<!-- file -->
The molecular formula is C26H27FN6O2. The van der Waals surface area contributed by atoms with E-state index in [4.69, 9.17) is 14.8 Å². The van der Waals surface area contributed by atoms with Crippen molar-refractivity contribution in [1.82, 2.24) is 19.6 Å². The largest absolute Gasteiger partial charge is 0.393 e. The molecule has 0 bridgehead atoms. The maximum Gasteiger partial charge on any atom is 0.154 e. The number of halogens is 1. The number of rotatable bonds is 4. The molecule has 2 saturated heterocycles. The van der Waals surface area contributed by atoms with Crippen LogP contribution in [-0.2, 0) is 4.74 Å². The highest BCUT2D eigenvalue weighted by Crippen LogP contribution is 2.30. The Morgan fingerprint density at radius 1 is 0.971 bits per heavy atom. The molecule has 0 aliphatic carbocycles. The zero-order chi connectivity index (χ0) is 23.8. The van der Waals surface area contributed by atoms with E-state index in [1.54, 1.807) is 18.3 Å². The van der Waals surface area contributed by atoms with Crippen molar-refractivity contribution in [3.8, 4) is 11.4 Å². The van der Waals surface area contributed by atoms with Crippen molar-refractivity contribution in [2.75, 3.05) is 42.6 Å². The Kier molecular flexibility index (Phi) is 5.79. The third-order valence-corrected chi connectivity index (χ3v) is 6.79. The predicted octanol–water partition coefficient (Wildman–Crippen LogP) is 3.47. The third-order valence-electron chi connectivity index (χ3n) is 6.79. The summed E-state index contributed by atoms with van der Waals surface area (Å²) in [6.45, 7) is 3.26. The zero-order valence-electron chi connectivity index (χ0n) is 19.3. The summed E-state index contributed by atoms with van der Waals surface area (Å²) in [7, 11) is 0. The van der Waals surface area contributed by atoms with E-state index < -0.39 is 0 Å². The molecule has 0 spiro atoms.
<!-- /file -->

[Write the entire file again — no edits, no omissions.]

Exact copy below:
The molecular formula is C26H27FN6O2. The van der Waals surface area contributed by atoms with E-state index in [4.69, 9.17) is 14.8 Å². The van der Waals surface area contributed by atoms with Crippen molar-refractivity contribution in [1.82, 2.24) is 19.6 Å². The largest absolute Gasteiger partial charge is 0.393 e. The molecule has 0 bridgehead atoms. The maximum Gasteiger partial charge on any atom is 0.154 e. The number of halogens is 1. The number of rotatable bonds is 4. The molecule has 2 saturated heterocycles. The van der Waals surface area contributed by atoms with Crippen LogP contribution in [-0.2, 0) is 4.74 Å². The highest BCUT2D eigenvalue weighted by Crippen LogP contribution is 2.30. The Morgan fingerprint density at radius 1 is 0.971 bits per heavy atom. The molecule has 0 aliphatic carbocycles. The zero-order chi connectivity index (χ0) is 23.8. The van der Waals surface area contributed by atoms with E-state index in [1.54, 1.807) is 18.3 Å². The van der Waals surface area contributed by atoms with Crippen molar-refractivity contribution in [3.8, 4) is 11.4 Å². The van der Waals surface area contributed by atoms with Crippen molar-refractivity contribution in [2.75, 3.05) is 42.6 Å². The Kier molecular flexibility index (Phi) is 5.79. The third-order valence-corrected chi connectivity index (χ3v) is 6.79. The predicted octanol–water partition coefficient (Wildman–Crippen LogP) is 3.47. The third-order valence-electron chi connectivity index (χ3n) is 6.79. The summed E-state index contributed by atoms with van der Waals surface area (Å²) in [6.45, 7) is 3.26. The zero-order valence-electron chi connectivity index (χ0n) is 19.3. The summed E-state index contributed by atoms with van der Waals surface area (Å²) in [7, 11) is 0. The van der Waals surface area contributed by atoms with E-state index < -0.39 is 0 Å². The molecule has 0 spiro atoms.